18. Conditions Precedent for the Successful Working of Democracy (22 December 1952)
19. My Philosophy of Life (3 October 1954)
20. Constitution (Fourth Amendment) Bill, 1954 (19 March 1955)
21. Why I Like Buddhism (12 May 1956)
22. Prospects of Democracy in India (20 May 1956)
23. Brahma Is Not Dharma. What Good Is Brahma? (Undated)

Index
About the Editors

Edited by Christophe Jaffrelot and Narender Kumar

Features

  • Brings together Dr B.R. Ambedkar's works on the theme of democracy
  • Helps put in context Ambedkar's arguments and perceptions within contemporary debates on democracy
  • Helps think through contemporary political debates in the country within the context of Ambedkar's thoughts on democracy

Edited by Christophe Jaffrelot and Narender Kumar

Edited by Christophe Jaffrelot and Narender Kumar

Description

A paramount representative of the ‘untouchables’ or Dalits in India, Dr B.R. Ambedkar (1891–1956) is known all over the world for his activism towards securing minority rights. However, academically, his image is restricted to that of a constitutionalist and a Dalit leader. Touching upon various facets of Ambedkar’s political philosophy, this volume focuses on Ambedkar’s idea of democracy, an area in which he worked considerably after the colonial rule in India came to an end. Ambedkar’s idea of democracy is not only reflected in his essays on the colonial rule but also in his writings submitted to the British during his engagement with the Constituent Assembly.
This anthology comprises Ambedkar’s original writings including memorandums, speeches, lectures, and talks, from 1919 to 1956, and presents his views on some of the crucial issues of democracy, such as genuine and effective representation of minorities and other marginalized sections, challenges before Indian democracy, and the conditions essential for the success of democracy.



Christophe Jaffrelot is senior research fellow, CERI-Sciences, Po/CNRS, Paris, France.
Narender Kumar is professor, Centre for Political Studies, Jawaharlal Nehru University, New Delhi, India.

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Table of contents


Foreword by Sukhadeo Thorat
Acknowledgements
Introduction by Christophe Jaffrelot and Narender Kumar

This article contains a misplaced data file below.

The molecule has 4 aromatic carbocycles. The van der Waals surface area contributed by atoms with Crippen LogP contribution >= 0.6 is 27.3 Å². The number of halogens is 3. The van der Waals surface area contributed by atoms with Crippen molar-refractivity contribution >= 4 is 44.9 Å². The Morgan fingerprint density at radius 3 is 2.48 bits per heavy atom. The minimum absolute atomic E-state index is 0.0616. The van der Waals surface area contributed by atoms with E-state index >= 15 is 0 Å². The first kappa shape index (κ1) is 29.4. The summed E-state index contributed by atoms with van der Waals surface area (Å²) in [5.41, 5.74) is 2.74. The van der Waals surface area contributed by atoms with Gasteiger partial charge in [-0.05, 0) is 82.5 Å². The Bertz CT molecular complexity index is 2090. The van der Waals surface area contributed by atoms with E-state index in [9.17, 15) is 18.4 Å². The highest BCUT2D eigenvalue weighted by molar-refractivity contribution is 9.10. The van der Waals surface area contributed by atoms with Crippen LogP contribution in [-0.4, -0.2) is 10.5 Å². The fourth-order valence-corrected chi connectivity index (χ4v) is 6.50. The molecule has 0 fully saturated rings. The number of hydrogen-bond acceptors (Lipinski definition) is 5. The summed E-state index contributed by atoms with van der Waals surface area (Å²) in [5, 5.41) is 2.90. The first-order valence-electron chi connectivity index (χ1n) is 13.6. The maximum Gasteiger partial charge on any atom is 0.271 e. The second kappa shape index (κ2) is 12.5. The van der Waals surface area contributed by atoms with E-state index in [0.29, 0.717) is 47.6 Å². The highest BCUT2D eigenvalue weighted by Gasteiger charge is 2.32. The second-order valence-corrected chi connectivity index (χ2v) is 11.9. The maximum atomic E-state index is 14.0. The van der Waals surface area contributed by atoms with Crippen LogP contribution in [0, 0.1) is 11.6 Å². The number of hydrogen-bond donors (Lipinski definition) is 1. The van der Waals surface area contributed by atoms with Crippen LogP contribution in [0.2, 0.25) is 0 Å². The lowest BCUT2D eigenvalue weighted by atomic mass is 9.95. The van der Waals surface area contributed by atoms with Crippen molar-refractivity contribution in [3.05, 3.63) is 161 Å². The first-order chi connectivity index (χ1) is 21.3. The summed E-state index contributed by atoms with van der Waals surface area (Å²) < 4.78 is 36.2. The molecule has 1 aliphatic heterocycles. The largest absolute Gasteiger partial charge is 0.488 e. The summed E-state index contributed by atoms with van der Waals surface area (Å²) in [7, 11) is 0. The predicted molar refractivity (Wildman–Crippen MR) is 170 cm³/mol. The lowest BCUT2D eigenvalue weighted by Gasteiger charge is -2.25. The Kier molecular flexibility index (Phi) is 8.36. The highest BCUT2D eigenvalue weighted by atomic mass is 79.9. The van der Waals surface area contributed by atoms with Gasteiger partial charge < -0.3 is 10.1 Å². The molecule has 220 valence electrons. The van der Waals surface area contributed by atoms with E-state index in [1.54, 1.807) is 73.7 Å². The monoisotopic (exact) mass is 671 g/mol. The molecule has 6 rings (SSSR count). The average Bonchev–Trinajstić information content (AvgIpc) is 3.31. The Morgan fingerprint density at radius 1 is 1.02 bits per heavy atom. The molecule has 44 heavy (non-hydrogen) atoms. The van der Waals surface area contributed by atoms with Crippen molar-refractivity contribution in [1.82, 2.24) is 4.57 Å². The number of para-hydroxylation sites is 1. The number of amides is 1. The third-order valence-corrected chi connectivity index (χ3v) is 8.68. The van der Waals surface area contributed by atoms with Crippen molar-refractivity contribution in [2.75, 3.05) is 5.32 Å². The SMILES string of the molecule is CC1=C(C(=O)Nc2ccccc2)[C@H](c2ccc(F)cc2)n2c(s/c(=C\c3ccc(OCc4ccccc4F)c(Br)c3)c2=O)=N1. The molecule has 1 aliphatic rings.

1. Evidence Before the Southborough Committee (27 January 1919)
2. Dr Ambedkar with the Simon Commission (17 May 1929)
3. On Village Panchayats Bill (October 1931–March 1933)
4. Democracy Must Give Respectful Hearing to All Who Are Worth Listening To (4 January 1938)
5. If Democracy Dies It Will Be Our Doom (18–20 July 1942)
6. Objections to Cripps’ Proposals (20 July 1942)
7. Indians’ Destiny Is Bound Up with The Victory of Democracy (28 July 1942)
8. Separate Settlements (1 September 1943)
9. Labour and Parliamentary Democracy (17 September 1943)
10. Newspaper in a Modern Democratic System Is Fundamental Basis of Good Government (2 October 1944)
11. Communal Deadlock and a Way to Solve It (6 May 1945)
12. Resolution Regarding Aims and Objects (7 December 1946)
13. States and Minorities (15 March 1947)
14. Draft Constitution—Discussion (4 November 1948–25 November 1949)
15. Buddhism Paved Way for Democracy and Socialistic Pattern of Society (6 June 1950)
16. Failure of Parliamentary Democracy Will Result in Rebellion, Anarchy and Communism (28 October 1951)
17. If Our True Representatives Are Not Elected, Independence Will Be a Farce (28 October 1951)
18. Conditions Precedent for the Successful Working of Democracy (22 December 1952)
19. My Philosophy of Life (3 October 1954)
20. Constitution (Fourth Amendment) Bill, 1954 (19 March 1955)
21. Why I Like Buddhism (12 May 1956)
22. Prospects of Democracy in India (20 May 1956)
23. Brahma Is Not Dharma. What Good Is Brahma? (Undated)

Index
About the Editors

Read More